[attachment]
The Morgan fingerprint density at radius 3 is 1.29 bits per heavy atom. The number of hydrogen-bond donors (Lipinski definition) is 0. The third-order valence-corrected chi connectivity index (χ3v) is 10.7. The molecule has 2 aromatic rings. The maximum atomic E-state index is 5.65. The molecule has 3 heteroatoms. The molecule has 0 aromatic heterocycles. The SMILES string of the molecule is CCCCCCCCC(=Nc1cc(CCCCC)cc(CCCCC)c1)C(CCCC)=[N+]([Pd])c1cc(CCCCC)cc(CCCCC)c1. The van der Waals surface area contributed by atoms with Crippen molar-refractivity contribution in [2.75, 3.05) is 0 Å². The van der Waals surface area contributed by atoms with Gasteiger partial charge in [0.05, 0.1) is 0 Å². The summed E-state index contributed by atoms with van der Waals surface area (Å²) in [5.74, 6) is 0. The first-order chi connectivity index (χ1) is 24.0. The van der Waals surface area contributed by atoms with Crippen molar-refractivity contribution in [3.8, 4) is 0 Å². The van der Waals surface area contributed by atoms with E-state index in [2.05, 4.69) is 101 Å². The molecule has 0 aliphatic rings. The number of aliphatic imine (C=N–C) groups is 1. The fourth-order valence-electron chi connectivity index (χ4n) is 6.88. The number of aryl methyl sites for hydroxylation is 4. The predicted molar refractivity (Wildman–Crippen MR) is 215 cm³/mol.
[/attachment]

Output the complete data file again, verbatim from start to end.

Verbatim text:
The Morgan fingerprint density at radius 3 is 1.29 bits per heavy atom. The number of hydrogen-bond donors (Lipinski definition) is 0. The third-order valence-corrected chi connectivity index (χ3v) is 10.7. The molecule has 2 aromatic rings. The maximum atomic E-state index is 5.65. The molecule has 3 heteroatoms. The molecule has 0 aromatic heterocycles. The SMILES string of the molecule is CCCCCCCCC(=Nc1cc(CCCCC)cc(CCCCC)c1)C(CCCC)=[N+]([Pd])c1cc(CCCCC)cc(CCCCC)c1. The van der Waals surface area contributed by atoms with Crippen molar-refractivity contribution in [2.75, 3.05) is 0 Å². The van der Waals surface area contributed by atoms with Gasteiger partial charge in [0.05, 0.1) is 0 Å². The summed E-state index contributed by atoms with van der Waals surface area (Å²) in [5.74, 6) is 0. The first-order chi connectivity index (χ1) is 24.0. The van der Waals surface area contributed by atoms with Crippen molar-refractivity contribution in [3.8, 4) is 0 Å². The van der Waals surface area contributed by atoms with E-state index in [2.05, 4.69) is 101 Å². The molecule has 0 aliphatic rings. The number of aliphatic imine (C=N–C) groups is 1. The fourth-order valence-electron chi connectivity index (χ4n) is 6.88. The number of aryl methyl sites for hydroxylation is 4. The predicted molar refractivity (Wildman–Crippen MR) is 215 cm³/mol.